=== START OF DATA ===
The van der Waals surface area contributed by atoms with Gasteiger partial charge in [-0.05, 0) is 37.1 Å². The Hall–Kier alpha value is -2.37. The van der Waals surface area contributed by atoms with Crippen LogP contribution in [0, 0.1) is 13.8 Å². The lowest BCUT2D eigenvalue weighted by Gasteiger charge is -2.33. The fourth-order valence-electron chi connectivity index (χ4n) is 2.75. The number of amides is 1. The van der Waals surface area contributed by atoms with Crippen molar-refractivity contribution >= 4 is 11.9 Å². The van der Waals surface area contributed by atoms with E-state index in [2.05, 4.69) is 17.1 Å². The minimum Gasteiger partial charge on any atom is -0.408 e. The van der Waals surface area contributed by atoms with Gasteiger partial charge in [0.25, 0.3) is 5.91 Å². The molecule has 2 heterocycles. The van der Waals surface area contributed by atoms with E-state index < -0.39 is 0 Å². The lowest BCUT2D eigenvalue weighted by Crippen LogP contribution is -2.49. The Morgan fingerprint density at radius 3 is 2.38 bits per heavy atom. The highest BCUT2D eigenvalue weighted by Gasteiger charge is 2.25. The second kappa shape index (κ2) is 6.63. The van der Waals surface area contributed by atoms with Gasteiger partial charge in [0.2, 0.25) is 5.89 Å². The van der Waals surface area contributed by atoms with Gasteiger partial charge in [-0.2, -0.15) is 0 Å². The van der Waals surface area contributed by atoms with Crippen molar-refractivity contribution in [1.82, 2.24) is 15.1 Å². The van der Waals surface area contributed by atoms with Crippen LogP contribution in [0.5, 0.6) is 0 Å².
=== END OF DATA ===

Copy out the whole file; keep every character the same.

The van der Waals surface area contributed by atoms with Gasteiger partial charge in [-0.05, 0) is 37.1 Å². The Hall–Kier alpha value is -2.37. The van der Waals surface area contributed by atoms with Crippen LogP contribution in [0, 0.1) is 13.8 Å². The lowest BCUT2D eigenvalue weighted by Gasteiger charge is -2.33. The fourth-order valence-electron chi connectivity index (χ4n) is 2.75. The number of amides is 1. The van der Waals surface area contributed by atoms with Crippen molar-refractivity contribution >= 4 is 11.9 Å². The van der Waals surface area contributed by atoms with E-state index in [2.05, 4.69) is 17.1 Å². The minimum Gasteiger partial charge on any atom is -0.408 e. The van der Waals surface area contributed by atoms with Gasteiger partial charge in [0.25, 0.3) is 5.91 Å². The molecule has 2 heterocycles. The van der Waals surface area contributed by atoms with E-state index < -0.39 is 0 Å². The lowest BCUT2D eigenvalue weighted by Crippen LogP contribution is -2.49. The Morgan fingerprint density at radius 3 is 2.38 bits per heavy atom. The highest BCUT2D eigenvalue weighted by Gasteiger charge is 2.25. The second kappa shape index (κ2) is 6.63. The van der Waals surface area contributed by atoms with Gasteiger partial charge in [0.2, 0.25) is 5.89 Å². The van der Waals surface area contributed by atoms with Gasteiger partial charge in [-0.2, -0.15) is 0 Å². The van der Waals surface area contributed by atoms with Crippen molar-refractivity contribution in [1.82, 2.24) is 15.1 Å². The van der Waals surface area contributed by atoms with Crippen LogP contribution in [0.5, 0.6) is 0 Å².